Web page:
Friday, March 5, 2010

The Rescue of Henry Clay


 Seems like Henry Clay is the man of the hour.  Another book by Robert Remini is due out soon.  The linked article focuses on a painting of the Great Compromiser, which was recently found,

Completed nearly a century and a half ago by Phineas Staunton (1817-67), the painting, Henry Clay in the U.S. Senate, had been all but forgotten and left to molder in a basement in upstate New York. Now, after a 17-month restoration, it has found a home in one of the handsomest settings in the Capitol. "I never thought I'd see this day," says Diane Skvarla, the U.S. Senate curator. "We've not only rediscovered this painting, we've rediscovered its beauty." The portrait was officially unveiled on September 23."Clay deserves this recognition, because he is eternally and deservedly associated with the art of legislative compromise," says Richard Allan Baker, former historian of the U.S. Senate.

2 comments:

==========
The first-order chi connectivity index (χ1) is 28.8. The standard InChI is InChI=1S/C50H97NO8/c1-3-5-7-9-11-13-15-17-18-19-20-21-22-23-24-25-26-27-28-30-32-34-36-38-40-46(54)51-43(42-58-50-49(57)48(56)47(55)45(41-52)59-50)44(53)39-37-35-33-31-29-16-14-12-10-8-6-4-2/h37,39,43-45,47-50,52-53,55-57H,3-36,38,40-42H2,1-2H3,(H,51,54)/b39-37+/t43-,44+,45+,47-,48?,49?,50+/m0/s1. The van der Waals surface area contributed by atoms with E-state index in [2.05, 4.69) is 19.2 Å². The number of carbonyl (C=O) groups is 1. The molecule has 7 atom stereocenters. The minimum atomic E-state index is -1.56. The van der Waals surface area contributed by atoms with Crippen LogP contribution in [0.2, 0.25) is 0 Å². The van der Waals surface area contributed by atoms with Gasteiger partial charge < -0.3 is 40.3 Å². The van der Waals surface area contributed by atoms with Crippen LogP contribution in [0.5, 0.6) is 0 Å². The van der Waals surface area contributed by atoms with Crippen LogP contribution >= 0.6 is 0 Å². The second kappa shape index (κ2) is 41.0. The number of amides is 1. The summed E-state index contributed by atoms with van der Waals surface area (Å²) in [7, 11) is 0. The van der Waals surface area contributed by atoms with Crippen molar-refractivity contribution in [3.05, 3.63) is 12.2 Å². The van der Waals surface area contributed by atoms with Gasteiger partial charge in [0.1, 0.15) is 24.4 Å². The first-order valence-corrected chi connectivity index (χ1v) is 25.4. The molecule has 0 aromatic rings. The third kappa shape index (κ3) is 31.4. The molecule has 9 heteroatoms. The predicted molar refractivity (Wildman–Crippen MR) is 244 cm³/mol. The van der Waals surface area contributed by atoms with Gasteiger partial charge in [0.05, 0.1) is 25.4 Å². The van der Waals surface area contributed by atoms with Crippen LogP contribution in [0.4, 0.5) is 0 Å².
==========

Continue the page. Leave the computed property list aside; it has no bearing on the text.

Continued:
1. Must be the idea of "compromise" that appeals.

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  2. Do I detect a "facetious" tone in your voice?

    I remember having to go through all those Compromises and Acts back in American History class in high school, and going arggghhhh! No sooner did they reach a compromise than they sought another as more and more "states" wanted to enter the Union. It is like the Founding Fathers feared, too many territorial acquisitions would deepen the fault lines in the fledgling country, and sure enough they did. No wonder so many were against the Mexican War, as it led to the biggest land grab since the Lousiana Purchase, and threatened to perpetuate slavery even longer.

    Anyway, I think Clay tried his hardest to be a good American and good Senator by trying to reach compromise solution rather than seeing the nation devolve along slavery lines. The Missouri Compromise probably made sense at the time but the Kansas-Nebraska Act took the nation to the breaking point. It will be interesting to read what Remini thinks.

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